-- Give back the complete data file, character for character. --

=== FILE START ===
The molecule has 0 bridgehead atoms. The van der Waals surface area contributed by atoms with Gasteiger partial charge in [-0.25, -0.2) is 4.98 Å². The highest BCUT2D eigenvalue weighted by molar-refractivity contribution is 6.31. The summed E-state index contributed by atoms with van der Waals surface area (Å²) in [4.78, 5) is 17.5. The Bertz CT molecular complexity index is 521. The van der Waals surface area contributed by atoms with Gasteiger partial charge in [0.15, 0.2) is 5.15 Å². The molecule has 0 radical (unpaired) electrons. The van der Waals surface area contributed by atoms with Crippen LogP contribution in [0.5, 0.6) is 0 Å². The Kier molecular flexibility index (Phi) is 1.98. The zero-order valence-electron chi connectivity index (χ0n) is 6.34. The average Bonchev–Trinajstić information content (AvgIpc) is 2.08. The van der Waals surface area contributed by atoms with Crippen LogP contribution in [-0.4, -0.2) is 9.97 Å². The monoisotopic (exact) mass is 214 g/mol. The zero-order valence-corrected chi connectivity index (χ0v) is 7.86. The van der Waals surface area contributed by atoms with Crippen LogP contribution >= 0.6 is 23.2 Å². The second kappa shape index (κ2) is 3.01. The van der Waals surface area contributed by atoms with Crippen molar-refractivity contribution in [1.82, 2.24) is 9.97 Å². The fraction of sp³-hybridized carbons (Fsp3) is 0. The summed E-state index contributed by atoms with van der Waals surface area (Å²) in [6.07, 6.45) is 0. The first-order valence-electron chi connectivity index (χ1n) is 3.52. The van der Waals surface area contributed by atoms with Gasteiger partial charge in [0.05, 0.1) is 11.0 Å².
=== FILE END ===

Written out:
The molecule has 0 bridgehead atoms. The van der Waals surface area contributed by atoms with Gasteiger partial charge in [-0.25, -0.2) is 4.98 Å². The highest BCUT2D eigenvalue weighted by molar-refractivity contribution is 6.31. The summed E-state index contributed by atoms with van der Waals surface area (Å²) in [4.78, 5) is 17.5. The Bertz CT molecular complexity index is 521. The van der Waals surface area contributed by atoms with Gasteiger partial charge in [0.15, 0.2) is 5.15 Å². The molecule has 0 radical (unpaired) electrons. The van der Waals surface area contributed by atoms with Crippen LogP contribution in [0.5, 0.6) is 0 Å². The Kier molecular flexibility index (Phi) is 1.98. The zero-order valence-electron chi connectivity index (χ0n) is 6.34. The average Bonchev–Trinajstić information content (AvgIpc) is 2.08. The van der Waals surface area contributed by atoms with Crippen LogP contribution in [-0.4, -0.2) is 9.97 Å². The monoisotopic (exact) mass is 214 g/mol. The zero-order valence-corrected chi connectivity index (χ0v) is 7.86. The van der Waals surface area contributed by atoms with Crippen LogP contribution >= 0.6 is 23.2 Å². The second kappa shape index (κ2) is 3.01. The van der Waals surface area contributed by atoms with Crippen molar-refractivity contribution in [1.82, 2.24) is 9.97 Å². The fraction of sp³-hybridized carbons (Fsp3) is 0. The summed E-state index contributed by atoms with van der Waals surface area (Å²) in [6.07, 6.45) is 0. The first-order valence-electron chi connectivity index (χ1n) is 3.52. The van der Waals surface area contributed by atoms with Gasteiger partial charge in [0.05, 0.1) is 11.0 Å².